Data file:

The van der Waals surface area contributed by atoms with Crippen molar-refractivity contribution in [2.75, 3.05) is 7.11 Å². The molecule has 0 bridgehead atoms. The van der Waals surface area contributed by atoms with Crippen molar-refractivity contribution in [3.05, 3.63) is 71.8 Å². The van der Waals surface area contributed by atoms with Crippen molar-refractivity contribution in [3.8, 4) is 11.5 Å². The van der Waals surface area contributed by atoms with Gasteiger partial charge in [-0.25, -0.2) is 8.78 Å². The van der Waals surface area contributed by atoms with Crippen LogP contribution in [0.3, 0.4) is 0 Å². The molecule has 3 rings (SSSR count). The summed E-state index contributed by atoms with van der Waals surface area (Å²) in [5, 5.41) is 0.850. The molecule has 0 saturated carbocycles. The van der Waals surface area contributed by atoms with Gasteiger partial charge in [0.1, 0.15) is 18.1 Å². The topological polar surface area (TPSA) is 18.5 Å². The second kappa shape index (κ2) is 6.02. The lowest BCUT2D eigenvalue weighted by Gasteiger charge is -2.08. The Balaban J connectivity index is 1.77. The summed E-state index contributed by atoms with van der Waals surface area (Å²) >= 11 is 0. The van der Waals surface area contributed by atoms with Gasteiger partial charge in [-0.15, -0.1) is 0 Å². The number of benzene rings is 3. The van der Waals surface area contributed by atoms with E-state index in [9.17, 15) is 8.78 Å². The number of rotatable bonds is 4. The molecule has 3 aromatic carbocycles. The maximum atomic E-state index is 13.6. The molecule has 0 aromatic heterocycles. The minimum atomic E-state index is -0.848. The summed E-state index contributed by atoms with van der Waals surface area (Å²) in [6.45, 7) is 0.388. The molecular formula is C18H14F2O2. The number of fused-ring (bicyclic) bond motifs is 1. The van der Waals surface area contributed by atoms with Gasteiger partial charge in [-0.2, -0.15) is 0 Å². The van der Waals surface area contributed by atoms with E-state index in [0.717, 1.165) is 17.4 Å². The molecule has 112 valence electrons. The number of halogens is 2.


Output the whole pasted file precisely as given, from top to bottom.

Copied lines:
The van der Waals surface area contributed by atoms with Crippen molar-refractivity contribution in [2.75, 3.05) is 7.11 Å². The molecule has 0 bridgehead atoms. The van der Waals surface area contributed by atoms with Crippen molar-refractivity contribution in [3.05, 3.63) is 71.8 Å². The van der Waals surface area contributed by atoms with Crippen molar-refractivity contribution in [3.8, 4) is 11.5 Å². The van der Waals surface area contributed by atoms with Gasteiger partial charge in [-0.25, -0.2) is 8.78 Å². The van der Waals surface area contributed by atoms with Crippen LogP contribution in [0.3, 0.4) is 0 Å². The molecule has 3 rings (SSSR count). The summed E-state index contributed by atoms with van der Waals surface area (Å²) in [5, 5.41) is 0.850. The molecule has 0 saturated carbocycles. The van der Waals surface area contributed by atoms with Gasteiger partial charge in [0.1, 0.15) is 18.1 Å². The topological polar surface area (TPSA) is 18.5 Å². The second kappa shape index (κ2) is 6.02. The lowest BCUT2D eigenvalue weighted by Gasteiger charge is -2.08. The Balaban J connectivity index is 1.77. The summed E-state index contributed by atoms with van der Waals surface area (Å²) >= 11 is 0. The van der Waals surface area contributed by atoms with Gasteiger partial charge in [-0.15, -0.1) is 0 Å². The number of benzene rings is 3. The van der Waals surface area contributed by atoms with E-state index in [9.17, 15) is 8.78 Å². The number of rotatable bonds is 4. The molecule has 3 aromatic carbocycles. The maximum atomic E-state index is 13.6. The molecule has 0 aromatic heterocycles. The minimum atomic E-state index is -0.848. The summed E-state index contributed by atoms with van der Waals surface area (Å²) in [6.45, 7) is 0.388. The molecular formula is C18H14F2O2. The number of fused-ring (bicyclic) bond motifs is 1. The van der Waals surface area contributed by atoms with Gasteiger partial charge in [-0.2, -0.15) is 0 Å². The van der Waals surface area contributed by atoms with E-state index in [0.717, 1.165) is 17.4 Å². The molecule has 112 valence electrons. The number of halogens is 2.